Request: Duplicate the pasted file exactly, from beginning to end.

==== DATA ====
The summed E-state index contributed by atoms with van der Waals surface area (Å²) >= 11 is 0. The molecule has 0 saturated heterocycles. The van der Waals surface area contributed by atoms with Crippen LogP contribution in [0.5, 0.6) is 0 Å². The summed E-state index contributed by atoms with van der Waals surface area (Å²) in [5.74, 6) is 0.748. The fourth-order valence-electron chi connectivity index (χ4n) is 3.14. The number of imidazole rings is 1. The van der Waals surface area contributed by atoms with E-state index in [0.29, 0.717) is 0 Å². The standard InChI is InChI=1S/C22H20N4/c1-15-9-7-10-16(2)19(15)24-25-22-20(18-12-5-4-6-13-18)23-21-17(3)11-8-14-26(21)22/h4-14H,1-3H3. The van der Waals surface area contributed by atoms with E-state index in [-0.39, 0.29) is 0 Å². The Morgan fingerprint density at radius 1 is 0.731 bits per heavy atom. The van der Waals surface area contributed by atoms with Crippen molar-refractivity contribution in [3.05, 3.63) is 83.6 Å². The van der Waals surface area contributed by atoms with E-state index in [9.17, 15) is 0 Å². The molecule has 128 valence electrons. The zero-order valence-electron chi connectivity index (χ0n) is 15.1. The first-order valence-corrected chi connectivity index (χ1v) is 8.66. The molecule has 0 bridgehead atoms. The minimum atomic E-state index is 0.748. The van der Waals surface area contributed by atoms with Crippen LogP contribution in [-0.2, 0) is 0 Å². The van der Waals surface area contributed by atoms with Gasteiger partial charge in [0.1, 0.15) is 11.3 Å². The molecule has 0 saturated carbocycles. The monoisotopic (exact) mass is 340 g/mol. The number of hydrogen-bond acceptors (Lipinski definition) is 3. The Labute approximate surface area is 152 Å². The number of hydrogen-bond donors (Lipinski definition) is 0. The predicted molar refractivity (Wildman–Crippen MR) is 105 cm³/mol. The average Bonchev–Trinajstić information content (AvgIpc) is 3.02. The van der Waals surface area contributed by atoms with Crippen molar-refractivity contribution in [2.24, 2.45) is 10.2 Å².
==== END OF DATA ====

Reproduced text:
The summed E-state index contributed by atoms with van der Waals surface area (Å²) >= 11 is 0. The molecule has 0 saturated heterocycles. The van der Waals surface area contributed by atoms with Crippen LogP contribution in [0.5, 0.6) is 0 Å². The summed E-state index contributed by atoms with van der Waals surface area (Å²) in [5.74, 6) is 0.748. The fourth-order valence-electron chi connectivity index (χ4n) is 3.14. The number of imidazole rings is 1. The van der Waals surface area contributed by atoms with E-state index in [0.29, 0.717) is 0 Å². The standard InChI is InChI=1S/C22H20N4/c1-15-9-7-10-16(2)19(15)24-25-22-20(18-12-5-4-6-13-18)23-21-17(3)11-8-14-26(21)22/h4-14H,1-3H3. The van der Waals surface area contributed by atoms with E-state index in [-0.39, 0.29) is 0 Å². The Morgan fingerprint density at radius 1 is 0.731 bits per heavy atom. The van der Waals surface area contributed by atoms with Crippen molar-refractivity contribution in [3.05, 3.63) is 83.6 Å². The van der Waals surface area contributed by atoms with E-state index in [9.17, 15) is 0 Å². The molecule has 128 valence electrons. The zero-order valence-electron chi connectivity index (χ0n) is 15.1. The first-order valence-corrected chi connectivity index (χ1v) is 8.66. The molecule has 0 bridgehead atoms. The minimum atomic E-state index is 0.748. The van der Waals surface area contributed by atoms with Crippen LogP contribution in [-0.2, 0) is 0 Å². The van der Waals surface area contributed by atoms with Gasteiger partial charge in [0.1, 0.15) is 11.3 Å². The molecule has 0 saturated carbocycles. The monoisotopic (exact) mass is 340 g/mol. The number of hydrogen-bond acceptors (Lipinski definition) is 3. The Labute approximate surface area is 152 Å². The number of hydrogen-bond donors (Lipinski definition) is 0. The predicted molar refractivity (Wildman–Crippen MR) is 105 cm³/mol. The average Bonchev–Trinajstić information content (AvgIpc) is 3.02. The van der Waals surface area contributed by atoms with Crippen molar-refractivity contribution in [2.24, 2.45) is 10.2 Å².